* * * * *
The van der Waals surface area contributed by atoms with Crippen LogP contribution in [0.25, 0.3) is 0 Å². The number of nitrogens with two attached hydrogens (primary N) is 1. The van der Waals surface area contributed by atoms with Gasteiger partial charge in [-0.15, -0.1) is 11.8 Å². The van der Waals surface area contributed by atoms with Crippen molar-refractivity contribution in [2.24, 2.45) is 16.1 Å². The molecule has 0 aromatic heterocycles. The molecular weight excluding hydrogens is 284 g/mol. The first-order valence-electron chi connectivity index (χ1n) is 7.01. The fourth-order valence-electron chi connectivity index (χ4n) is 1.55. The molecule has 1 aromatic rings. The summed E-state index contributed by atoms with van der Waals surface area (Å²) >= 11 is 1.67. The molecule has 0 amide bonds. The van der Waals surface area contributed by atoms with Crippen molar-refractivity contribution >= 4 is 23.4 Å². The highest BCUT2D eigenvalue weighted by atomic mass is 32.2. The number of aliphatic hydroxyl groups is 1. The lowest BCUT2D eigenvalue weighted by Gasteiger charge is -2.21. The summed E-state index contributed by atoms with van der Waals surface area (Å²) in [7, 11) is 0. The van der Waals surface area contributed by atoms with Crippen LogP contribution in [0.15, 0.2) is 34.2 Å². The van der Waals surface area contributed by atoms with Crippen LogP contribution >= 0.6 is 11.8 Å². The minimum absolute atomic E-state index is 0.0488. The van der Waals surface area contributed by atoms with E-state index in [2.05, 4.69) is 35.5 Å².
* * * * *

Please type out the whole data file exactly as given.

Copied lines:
The van der Waals surface area contributed by atoms with Crippen LogP contribution in [0.25, 0.3) is 0 Å². The number of nitrogens with two attached hydrogens (primary N) is 1. The van der Waals surface area contributed by atoms with Gasteiger partial charge in [-0.15, -0.1) is 11.8 Å². The van der Waals surface area contributed by atoms with Crippen molar-refractivity contribution in [2.24, 2.45) is 16.1 Å². The molecule has 0 aromatic heterocycles. The molecular weight excluding hydrogens is 284 g/mol. The first-order valence-electron chi connectivity index (χ1n) is 7.01. The fourth-order valence-electron chi connectivity index (χ4n) is 1.55. The molecule has 1 aromatic rings. The summed E-state index contributed by atoms with van der Waals surface area (Å²) >= 11 is 1.67. The molecule has 0 amide bonds. The van der Waals surface area contributed by atoms with Crippen molar-refractivity contribution >= 4 is 23.4 Å². The highest BCUT2D eigenvalue weighted by atomic mass is 32.2. The number of aliphatic hydroxyl groups is 1. The lowest BCUT2D eigenvalue weighted by Gasteiger charge is -2.21. The summed E-state index contributed by atoms with van der Waals surface area (Å²) in [7, 11) is 0. The van der Waals surface area contributed by atoms with Crippen LogP contribution in [0.15, 0.2) is 34.2 Å². The van der Waals surface area contributed by atoms with Crippen LogP contribution >= 0.6 is 11.8 Å². The minimum absolute atomic E-state index is 0.0488. The van der Waals surface area contributed by atoms with E-state index in [2.05, 4.69) is 35.5 Å².